18/03/2021 11:09:37 3 5
bbc
By the time they're done it'll be obsolete.
6
18/03/2021 11:10:03 7 5
bbc
An utter disgrace, de facto monopoly BT gets to put the screw on customers to fund it's FTTP plans to maintain it's status. Make them borrow it on the open market just like it's FTTP competitors have to.
22
18/03/2021 11:14:50 2 1
bbc
its
32
18/03/2021 11:16:03 0 0
bbc
No the competitors do not have the cap, and you pay for it immediately.
7
18/03/2021 11:10:09 0 2
bbc
Will BT know who needs FTTP or will the broadband provider tell them or will the user need to tell BT ?
8
18/03/2021 11:10:25 2 2
bbc
Too late where I live. City Fibre has beaten them to it.
77
18/03/2021 11:15:30 0 0
bbc
Veni Vidi Cecidi
9
18/03/2021 11:10:50 5 9
bbc
By the time FTTP is installed across the country, 5G will make is redundant.

It's like when the canals were built;

Just as the completed building a canal network, the railways came along and that made the canals obsolete.
34
Bob
18/03/2021 11:16:36 7 0
bbc
You can't even get strong 4G in great parts of the country, what makes you think that 5G is going to fare better when it requires many more nodes?
148
18/03/2021 11:41:19 0 0
bbc
Actually, the roads made canals redundant, not railways. Canals were still in use/busy up until the 1950's.
161
18/03/2021 11:43:20 0 0
bbc
next generation of wired service will probably faster than 5g etc etc
185
18/03/2021 11:49:28 0 0
bbc
Wireless (mobile) broadband will never replace fibre. It's a shared medium, i.e. the more people on it at once, the slower it becomes. It is expensive, and don't forget about the data caps.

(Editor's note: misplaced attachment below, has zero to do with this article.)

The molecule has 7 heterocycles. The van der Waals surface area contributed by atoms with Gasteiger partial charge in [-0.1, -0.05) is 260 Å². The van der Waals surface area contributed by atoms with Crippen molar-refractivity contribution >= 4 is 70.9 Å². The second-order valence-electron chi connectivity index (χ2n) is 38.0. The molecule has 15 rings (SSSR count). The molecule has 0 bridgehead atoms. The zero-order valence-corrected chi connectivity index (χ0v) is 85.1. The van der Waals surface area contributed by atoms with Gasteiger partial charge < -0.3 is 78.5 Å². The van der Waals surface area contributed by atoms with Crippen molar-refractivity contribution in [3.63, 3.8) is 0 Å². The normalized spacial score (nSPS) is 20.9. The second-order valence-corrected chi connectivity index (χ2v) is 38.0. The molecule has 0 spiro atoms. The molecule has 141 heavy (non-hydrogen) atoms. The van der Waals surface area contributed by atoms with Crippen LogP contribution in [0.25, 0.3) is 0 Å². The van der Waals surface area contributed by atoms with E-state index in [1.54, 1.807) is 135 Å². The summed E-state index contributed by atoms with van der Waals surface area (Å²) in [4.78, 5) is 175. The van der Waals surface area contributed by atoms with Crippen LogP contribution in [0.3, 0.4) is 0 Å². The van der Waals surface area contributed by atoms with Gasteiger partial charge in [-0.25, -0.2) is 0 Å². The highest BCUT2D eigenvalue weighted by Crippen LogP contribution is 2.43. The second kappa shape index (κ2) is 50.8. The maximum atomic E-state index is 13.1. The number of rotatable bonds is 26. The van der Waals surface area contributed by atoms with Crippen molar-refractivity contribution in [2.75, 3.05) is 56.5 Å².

10
18/03/2021 11:11:02 12 5
bbc
But it's all still based on infrastructure built by British Telecom, paid for by the taxpayer way back when. I don't know where the government thinks these "competitors" are going to come from? A new telecom company isn't suddenly going to launch and start building all their own exchanges are they?
I just don't see the fantasy in privatising critical national infrastructure...
23
18/03/2021 11:14:55 8 2
bbc
No this is new infrastructure. The old infrastructure is copper, the new cable is glass fibre. We also think that people using the same infrastructure are competitors and we can switch at will. I get my energy from Scottish Power through a plug in London, switching keeps an army of administrators in work and we pay for them!
46
18/03/2021 11:18:18 0 0
bbc
My local area is having full fibre FTTP installed. It's not BT/Openreach. So someone is doing something.
48
18/03/2021 11:18:20 4 0
bbc
Don't take this as a shameless plug.
But with upcoming starlink satellites promising 150mbps low latency broadband it potentially removes the needs for physical infrastructure to homes. This 150Mbps could be had by someone way out in the sticks.

Open reach are the only supplier obligated to try and reach every home. The likes of virgin only set up where its profitable
211
18/03/2021 11:57:07 0 0
bbc
Competitors like CityFibre have been installing FTTP for the past few years.

https://www.cityfibre.com

Have you been asleep?
1
18/03/2021 11:04:40 50 8
bbc
BT monopolised our street until a few years ago with something the Broadband choices image above does not show - aluminium line.
Suffice it it say our ADSL speeds were not much better than dial up, but that did not stop rip-off BT charging us the same line rental rate as everyone else.
When 4G internet came out it was our greatest pleasue to give BT the giant middle finger and sign up with Three.
11
18/03/2021 11:11:23 21 20
bbc
Who are part of BT ??.
21
18/03/2021 11:14:43 23 0
bbc
Think you are getting confused with EE.
42
RPH
18/03/2021 11:17:29 13 0
bbc
No I don;t think they are. They are owned by CK Hutchinson Holdings and have their own network infrastructure..
12
gaz
18/03/2021 11:11:29 6 1
bbc
Good move for roll out.
Bad move for price unless 5g drives it down.
13
18/03/2021 11:11:35 4 5
bbc
We always want something for nothing. If this goes ahead and is done, it will almost be the first major infrastructure investment where the non-Government Company doing it does not go bust. Telewest, remember anyone?
17
18/03/2021 11:13:42 7 1
bbc
Telewest didn't go bust, it merged with NTL and became Virgin Media.
14
18/03/2021 11:12:12 11 3
bbc